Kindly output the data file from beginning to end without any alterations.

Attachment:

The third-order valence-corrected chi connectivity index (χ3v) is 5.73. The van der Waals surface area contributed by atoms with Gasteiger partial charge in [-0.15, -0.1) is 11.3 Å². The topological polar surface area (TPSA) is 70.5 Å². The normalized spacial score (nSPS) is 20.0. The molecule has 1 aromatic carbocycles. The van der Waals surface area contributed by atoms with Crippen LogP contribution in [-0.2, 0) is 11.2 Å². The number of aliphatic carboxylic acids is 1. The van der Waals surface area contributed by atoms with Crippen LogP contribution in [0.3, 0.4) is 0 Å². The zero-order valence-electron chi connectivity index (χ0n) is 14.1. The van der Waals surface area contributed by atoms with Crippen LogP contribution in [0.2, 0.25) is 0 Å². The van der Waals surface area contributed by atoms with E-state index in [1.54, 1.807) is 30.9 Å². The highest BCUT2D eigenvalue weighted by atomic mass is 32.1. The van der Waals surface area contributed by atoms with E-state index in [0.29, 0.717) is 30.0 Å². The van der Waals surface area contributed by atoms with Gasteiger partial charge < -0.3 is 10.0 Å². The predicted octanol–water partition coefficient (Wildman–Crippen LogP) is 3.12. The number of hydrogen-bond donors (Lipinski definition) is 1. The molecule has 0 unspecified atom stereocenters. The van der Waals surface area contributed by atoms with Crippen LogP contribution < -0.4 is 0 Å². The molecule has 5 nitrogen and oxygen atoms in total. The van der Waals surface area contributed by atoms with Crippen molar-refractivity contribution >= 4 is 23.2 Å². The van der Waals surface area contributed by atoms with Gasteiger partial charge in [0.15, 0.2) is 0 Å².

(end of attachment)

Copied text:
The third-order valence-corrected chi connectivity index (χ3v) is 5.73. The van der Waals surface area contributed by atoms with Gasteiger partial charge in [-0.15, -0.1) is 11.3 Å². The topological polar surface area (TPSA) is 70.5 Å². The normalized spacial score (nSPS) is 20.0. The molecule has 1 aromatic carbocycles. The van der Waals surface area contributed by atoms with Crippen LogP contribution in [-0.2, 0) is 11.2 Å². The number of aliphatic carboxylic acids is 1. The van der Waals surface area contributed by atoms with Crippen LogP contribution in [0.3, 0.4) is 0 Å². The zero-order valence-electron chi connectivity index (χ0n) is 14.1. The van der Waals surface area contributed by atoms with Crippen LogP contribution in [0.2, 0.25) is 0 Å². The van der Waals surface area contributed by atoms with E-state index in [1.54, 1.807) is 30.9 Å². The highest BCUT2D eigenvalue weighted by atomic mass is 32.1. The van der Waals surface area contributed by atoms with E-state index in [0.29, 0.717) is 30.0 Å². The van der Waals surface area contributed by atoms with Gasteiger partial charge < -0.3 is 10.0 Å². The predicted octanol–water partition coefficient (Wildman–Crippen LogP) is 3.12. The number of hydrogen-bond donors (Lipinski definition) is 1. The molecule has 0 unspecified atom stereocenters. The van der Waals surface area contributed by atoms with Crippen LogP contribution < -0.4 is 0 Å². The molecule has 5 nitrogen and oxygen atoms in total. The van der Waals surface area contributed by atoms with Crippen molar-refractivity contribution >= 4 is 23.2 Å². The van der Waals surface area contributed by atoms with Gasteiger partial charge in [0.15, 0.2) is 0 Å².